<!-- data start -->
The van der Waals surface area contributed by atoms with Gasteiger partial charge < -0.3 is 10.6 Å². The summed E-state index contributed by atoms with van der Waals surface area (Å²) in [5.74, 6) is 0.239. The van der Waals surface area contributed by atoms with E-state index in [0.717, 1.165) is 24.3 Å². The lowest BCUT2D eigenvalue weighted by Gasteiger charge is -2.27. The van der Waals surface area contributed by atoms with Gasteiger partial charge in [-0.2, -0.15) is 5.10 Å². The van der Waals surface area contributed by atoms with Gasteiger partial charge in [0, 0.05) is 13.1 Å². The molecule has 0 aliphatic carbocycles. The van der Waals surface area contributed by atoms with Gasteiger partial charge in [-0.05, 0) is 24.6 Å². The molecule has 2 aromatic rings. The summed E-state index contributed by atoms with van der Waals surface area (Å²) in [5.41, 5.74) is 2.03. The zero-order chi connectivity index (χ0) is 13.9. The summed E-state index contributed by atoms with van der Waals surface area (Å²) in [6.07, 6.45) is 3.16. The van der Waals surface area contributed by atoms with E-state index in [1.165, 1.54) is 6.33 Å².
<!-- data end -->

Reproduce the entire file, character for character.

The van der Waals surface area contributed by atoms with Gasteiger partial charge < -0.3 is 10.6 Å². The summed E-state index contributed by atoms with van der Waals surface area (Å²) in [5.74, 6) is 0.239. The van der Waals surface area contributed by atoms with E-state index in [0.717, 1.165) is 24.3 Å². The lowest BCUT2D eigenvalue weighted by Gasteiger charge is -2.27. The van der Waals surface area contributed by atoms with Gasteiger partial charge in [-0.2, -0.15) is 5.10 Å². The van der Waals surface area contributed by atoms with Gasteiger partial charge in [0, 0.05) is 13.1 Å². The molecule has 0 aliphatic carbocycles. The van der Waals surface area contributed by atoms with Gasteiger partial charge in [-0.05, 0) is 24.6 Å². The molecule has 2 aromatic rings. The summed E-state index contributed by atoms with van der Waals surface area (Å²) in [5.41, 5.74) is 2.03. The zero-order chi connectivity index (χ0) is 13.9. The summed E-state index contributed by atoms with van der Waals surface area (Å²) in [6.07, 6.45) is 3.16. The van der Waals surface area contributed by atoms with E-state index in [1.165, 1.54) is 6.33 Å².